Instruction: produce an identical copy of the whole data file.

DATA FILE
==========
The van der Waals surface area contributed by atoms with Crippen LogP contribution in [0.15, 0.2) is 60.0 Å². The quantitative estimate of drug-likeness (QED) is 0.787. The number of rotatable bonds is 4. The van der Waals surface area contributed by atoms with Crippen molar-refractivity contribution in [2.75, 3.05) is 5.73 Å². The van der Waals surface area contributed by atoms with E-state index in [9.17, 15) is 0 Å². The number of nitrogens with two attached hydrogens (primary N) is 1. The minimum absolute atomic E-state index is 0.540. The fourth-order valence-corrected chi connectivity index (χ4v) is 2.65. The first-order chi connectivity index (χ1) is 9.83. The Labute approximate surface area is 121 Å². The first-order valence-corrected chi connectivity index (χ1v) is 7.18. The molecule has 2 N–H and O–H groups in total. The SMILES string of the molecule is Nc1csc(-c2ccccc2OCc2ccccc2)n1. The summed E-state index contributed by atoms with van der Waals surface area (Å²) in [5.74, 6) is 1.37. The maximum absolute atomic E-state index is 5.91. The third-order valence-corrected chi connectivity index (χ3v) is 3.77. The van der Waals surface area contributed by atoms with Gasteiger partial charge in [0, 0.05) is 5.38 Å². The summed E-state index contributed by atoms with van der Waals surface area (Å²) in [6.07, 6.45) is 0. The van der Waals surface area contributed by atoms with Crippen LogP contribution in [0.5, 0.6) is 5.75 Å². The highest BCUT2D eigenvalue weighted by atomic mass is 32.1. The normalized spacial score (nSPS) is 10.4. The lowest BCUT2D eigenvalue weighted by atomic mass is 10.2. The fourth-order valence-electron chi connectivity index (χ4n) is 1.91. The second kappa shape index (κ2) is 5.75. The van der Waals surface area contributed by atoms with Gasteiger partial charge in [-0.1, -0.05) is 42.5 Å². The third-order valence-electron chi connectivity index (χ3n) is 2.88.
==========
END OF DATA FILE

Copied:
The van der Waals surface area contributed by atoms with Crippen LogP contribution in [0.15, 0.2) is 60.0 Å². The quantitative estimate of drug-likeness (QED) is 0.787. The number of rotatable bonds is 4. The van der Waals surface area contributed by atoms with Crippen molar-refractivity contribution in [2.75, 3.05) is 5.73 Å². The van der Waals surface area contributed by atoms with E-state index in [9.17, 15) is 0 Å². The number of nitrogens with two attached hydrogens (primary N) is 1. The minimum absolute atomic E-state index is 0.540. The fourth-order valence-corrected chi connectivity index (χ4v) is 2.65. The first-order chi connectivity index (χ1) is 9.83. The Labute approximate surface area is 121 Å². The first-order valence-corrected chi connectivity index (χ1v) is 7.18. The molecule has 2 N–H and O–H groups in total. The SMILES string of the molecule is Nc1csc(-c2ccccc2OCc2ccccc2)n1. The summed E-state index contributed by atoms with van der Waals surface area (Å²) in [5.74, 6) is 1.37. The maximum absolute atomic E-state index is 5.91. The third-order valence-corrected chi connectivity index (χ3v) is 3.77. The van der Waals surface area contributed by atoms with Gasteiger partial charge in [0, 0.05) is 5.38 Å². The summed E-state index contributed by atoms with van der Waals surface area (Å²) in [6.07, 6.45) is 0. The van der Waals surface area contributed by atoms with Crippen LogP contribution in [0.5, 0.6) is 5.75 Å². The highest BCUT2D eigenvalue weighted by atomic mass is 32.1. The normalized spacial score (nSPS) is 10.4. The lowest BCUT2D eigenvalue weighted by atomic mass is 10.2. The fourth-order valence-electron chi connectivity index (χ4n) is 1.91. The second kappa shape index (κ2) is 5.75. The van der Waals surface area contributed by atoms with Gasteiger partial charge in [-0.1, -0.05) is 42.5 Å². The third-order valence-electron chi connectivity index (χ3n) is 2.88.